You may have already heard of the book How to Create a Vegan World by Tobias Leenaert. It’s getting a lot of press these days, not to mention social media attention. If you’re one of Kat Von D’s six million Instagram followers, you would have seen her recent pic of this book, along with a pretty glowing recommendation.

The author of How to Create a Vegan World is Tobias Leenaert, a blogger at The Vegan Strategist as well as the co-founder of the Center for Effective Vegan Advocacy (CEVA) and ProVeg International, a pro-vegan food awareness organization. In his book, Tobias takes a pragmatic approach to veganism, rather than an idealistic one. As he puts it, it’s “about reality rather than rules.”

I can see how some folks in the vegan community might have a problem with this book, mostly because of the focus on reducing meat consumption rather than trying to get people to “go vegan”. The idea is that many meat reducers together may change the system faster than a few vegans, and that reducers are actually responsible for fewer animals being killed than vegetarians and vegans combined.

As vegans, we want to reduce animal suffering, reduce killing, and reduce injustice. So shouldn’t we be open to this pragmatic approach if it gets us closer to our goal? Even if the reason people are reducing or giving up their animal consumption has nothing to do with morality, shouldn’t we be happy they are doing it, regardless of why?

No less than 84% of vegetarians and vegans return to eating animals and animal products at some point. How to Create a Vegan World makes the point that we should focus on supporting each other and making veganism as easy as possible for the most people, instead of harder or even impossible for the smaller few.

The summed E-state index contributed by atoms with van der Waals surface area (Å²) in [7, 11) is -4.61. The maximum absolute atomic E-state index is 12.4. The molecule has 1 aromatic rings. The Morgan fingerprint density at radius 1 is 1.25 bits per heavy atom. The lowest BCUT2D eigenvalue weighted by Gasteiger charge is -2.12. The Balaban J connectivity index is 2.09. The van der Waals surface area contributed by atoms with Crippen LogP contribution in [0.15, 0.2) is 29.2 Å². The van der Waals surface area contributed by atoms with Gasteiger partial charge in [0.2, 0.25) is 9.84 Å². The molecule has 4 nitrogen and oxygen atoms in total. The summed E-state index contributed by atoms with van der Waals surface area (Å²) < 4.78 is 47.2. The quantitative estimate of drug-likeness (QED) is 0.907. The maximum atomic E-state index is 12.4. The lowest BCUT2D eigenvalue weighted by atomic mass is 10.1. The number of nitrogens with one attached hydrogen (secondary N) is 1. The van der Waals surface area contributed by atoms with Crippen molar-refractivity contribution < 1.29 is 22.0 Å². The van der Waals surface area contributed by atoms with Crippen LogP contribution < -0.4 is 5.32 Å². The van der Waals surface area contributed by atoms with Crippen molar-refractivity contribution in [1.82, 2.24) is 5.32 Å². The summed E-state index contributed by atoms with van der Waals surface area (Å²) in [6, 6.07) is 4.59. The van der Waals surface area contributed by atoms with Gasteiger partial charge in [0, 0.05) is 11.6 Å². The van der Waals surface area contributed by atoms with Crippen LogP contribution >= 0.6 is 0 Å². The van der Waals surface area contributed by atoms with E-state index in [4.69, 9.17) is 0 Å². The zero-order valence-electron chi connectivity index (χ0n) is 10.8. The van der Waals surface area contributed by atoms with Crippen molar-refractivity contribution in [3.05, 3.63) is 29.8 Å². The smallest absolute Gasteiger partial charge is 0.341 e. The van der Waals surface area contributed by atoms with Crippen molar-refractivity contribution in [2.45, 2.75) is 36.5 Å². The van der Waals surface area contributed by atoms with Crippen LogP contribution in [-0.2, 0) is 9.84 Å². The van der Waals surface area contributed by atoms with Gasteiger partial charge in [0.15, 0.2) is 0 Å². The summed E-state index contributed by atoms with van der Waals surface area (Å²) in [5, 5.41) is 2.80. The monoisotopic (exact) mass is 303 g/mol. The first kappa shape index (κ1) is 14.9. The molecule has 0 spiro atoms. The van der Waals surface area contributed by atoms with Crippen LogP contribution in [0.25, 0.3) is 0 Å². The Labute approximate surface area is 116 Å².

If more people read this book, perhaps we can accomplish what it sets out to do, which is to develop a more relaxed concept of veganism in order to ensure long-term success. As Tobias says in his book: “The more effectively and eloquently we communicate and advocate, the more progress we’ll make.”

How to Create a Vegan World also offers some advice on how to be a nonjudgmental vegan, following the principle belief that impact isn’t about being right or winning an argument. Impact is about actual change: “It’s not just how we speak or write but everything others might see and experience relating to us. Communication is what we post on social media, our behaviour in restaurants, how we cook, what we eat, how we shop. It’s what we read, what we watch, what we share. It’s the clothes we wear and how we look. It’s our general attitude, especially in certain circumstances. (Are we cheerful or miserable?) It’s everything.”

If you’re interested in learning more about Tobias Leenaert’s pragmatic approach to veganism, you can find his book, How to Create a Vegan World, in bookstores now. You can also check out his blog, The Vegan Strategist.